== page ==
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Atrial arrhythmia is a late complication after tetralogy of Fallot (TOF) repair, but arrhythmia outcomes data are limited. The purpose of the study was to describe atrial arrhythmia presentations, outcomes of antiarrhythmic therapy, and impact of arrhythmia on transplant-free survival.
We reviewed the MACHD (Mayo Adult Congenital Heart Disease) database and identified 113 patients (age 49±13 years) with documented arrhythmia out of 465 TOF patients, 1990-2017. We classified arrhythmias into atrial fibrillation and atrial flutter/tachycardia based on the rhythm on the first abnormal electrocardiogram. The 302 patients without arrhythmia history were used as reference group for survival analysis.
At the time of first documented arrhythmia, 58(51%) had atrial fibrillation while 55(49%) had atrial flutter/tachycardia. Of the 113 patients, 14(12%) received rhythm control with class I/III antiarrhythmic drugs (AAD), 79(70%) had direct current cardioversion, 9(8%) received rate control with class II/IV AAD, and 11(10%) received only anticoagulation. Successful cardioversion occurred in 100(89%) patients; freedom from recurrence was 63% at 60 months. Some patients had >1 arrhythmia type, and the entire cohort was grouped into: atrial flutter/tachycardia (n=25) and atrial fibrillation with or without flutter (n=88). Compared to the reference group, 20-year transplant-free survival was lower in patients with atrial fibrillation (91% vs 64%, p<0.001), but similar in patients with atrial flutter/tachycardia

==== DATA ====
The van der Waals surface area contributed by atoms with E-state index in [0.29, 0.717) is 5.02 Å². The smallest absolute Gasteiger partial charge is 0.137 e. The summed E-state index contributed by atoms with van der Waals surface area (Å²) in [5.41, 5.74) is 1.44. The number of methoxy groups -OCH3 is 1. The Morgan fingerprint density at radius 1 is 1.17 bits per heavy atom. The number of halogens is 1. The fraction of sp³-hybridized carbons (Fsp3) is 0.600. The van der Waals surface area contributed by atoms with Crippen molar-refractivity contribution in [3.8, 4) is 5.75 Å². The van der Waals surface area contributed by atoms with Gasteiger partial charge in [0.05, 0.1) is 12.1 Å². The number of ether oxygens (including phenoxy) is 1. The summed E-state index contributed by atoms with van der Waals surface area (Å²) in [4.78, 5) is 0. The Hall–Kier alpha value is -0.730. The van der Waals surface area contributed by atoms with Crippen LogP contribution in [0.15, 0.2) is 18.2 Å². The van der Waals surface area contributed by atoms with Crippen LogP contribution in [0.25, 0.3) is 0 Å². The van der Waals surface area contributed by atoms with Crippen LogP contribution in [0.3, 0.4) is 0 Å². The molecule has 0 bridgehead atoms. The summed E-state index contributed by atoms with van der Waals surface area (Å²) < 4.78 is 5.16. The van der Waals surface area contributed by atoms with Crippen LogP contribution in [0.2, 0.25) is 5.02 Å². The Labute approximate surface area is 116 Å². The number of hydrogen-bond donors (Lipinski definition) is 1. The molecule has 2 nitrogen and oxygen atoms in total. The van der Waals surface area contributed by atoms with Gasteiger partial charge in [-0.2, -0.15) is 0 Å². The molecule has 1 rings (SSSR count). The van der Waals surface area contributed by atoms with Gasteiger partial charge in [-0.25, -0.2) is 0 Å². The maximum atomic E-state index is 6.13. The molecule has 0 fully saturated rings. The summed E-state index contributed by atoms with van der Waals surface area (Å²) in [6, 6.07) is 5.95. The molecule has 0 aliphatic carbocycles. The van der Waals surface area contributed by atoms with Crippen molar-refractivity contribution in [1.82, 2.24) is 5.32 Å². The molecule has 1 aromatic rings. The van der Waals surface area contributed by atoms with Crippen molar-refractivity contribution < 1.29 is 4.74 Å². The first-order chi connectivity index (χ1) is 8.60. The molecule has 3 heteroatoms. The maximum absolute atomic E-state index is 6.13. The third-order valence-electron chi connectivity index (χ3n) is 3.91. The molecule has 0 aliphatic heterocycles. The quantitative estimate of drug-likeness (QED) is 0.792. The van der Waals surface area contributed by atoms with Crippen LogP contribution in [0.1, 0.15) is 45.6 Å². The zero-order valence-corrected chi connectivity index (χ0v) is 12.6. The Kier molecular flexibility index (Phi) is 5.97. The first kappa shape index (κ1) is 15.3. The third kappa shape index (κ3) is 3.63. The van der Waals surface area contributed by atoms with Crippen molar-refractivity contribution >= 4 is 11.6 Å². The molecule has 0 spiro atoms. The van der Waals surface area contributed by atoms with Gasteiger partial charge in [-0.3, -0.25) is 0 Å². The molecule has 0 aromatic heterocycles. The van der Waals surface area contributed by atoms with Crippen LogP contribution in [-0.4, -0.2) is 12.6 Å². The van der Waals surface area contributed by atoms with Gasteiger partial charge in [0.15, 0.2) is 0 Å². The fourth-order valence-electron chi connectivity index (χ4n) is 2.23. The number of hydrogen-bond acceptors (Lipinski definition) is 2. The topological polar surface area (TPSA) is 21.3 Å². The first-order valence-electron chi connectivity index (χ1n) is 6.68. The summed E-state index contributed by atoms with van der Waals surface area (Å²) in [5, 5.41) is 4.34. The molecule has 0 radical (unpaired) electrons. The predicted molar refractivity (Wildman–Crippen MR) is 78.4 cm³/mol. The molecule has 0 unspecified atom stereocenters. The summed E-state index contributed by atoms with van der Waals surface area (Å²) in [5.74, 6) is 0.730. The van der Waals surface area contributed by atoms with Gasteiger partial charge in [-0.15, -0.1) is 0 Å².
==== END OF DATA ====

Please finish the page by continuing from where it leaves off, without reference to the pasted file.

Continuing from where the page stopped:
Atrial fibrillation, but not atrial flutter, was associated with reduced survival in our repaired TOF cohort. Further studies are required to determine if more aggressive antiarrhythmic therapy will improve survival in patients with atrial fibrillation.
Poster Hall, Hall F
Sunday, March 17, 2019, 9:45 a.m.-10:30 a.m.
Session Title: Congenital Heart Disease: Adult 3
Abstract Category: 09. Congenital Heart Disease: Adult
Presentation Number: 1240-479
- 2019 American College of Cardiology Foundation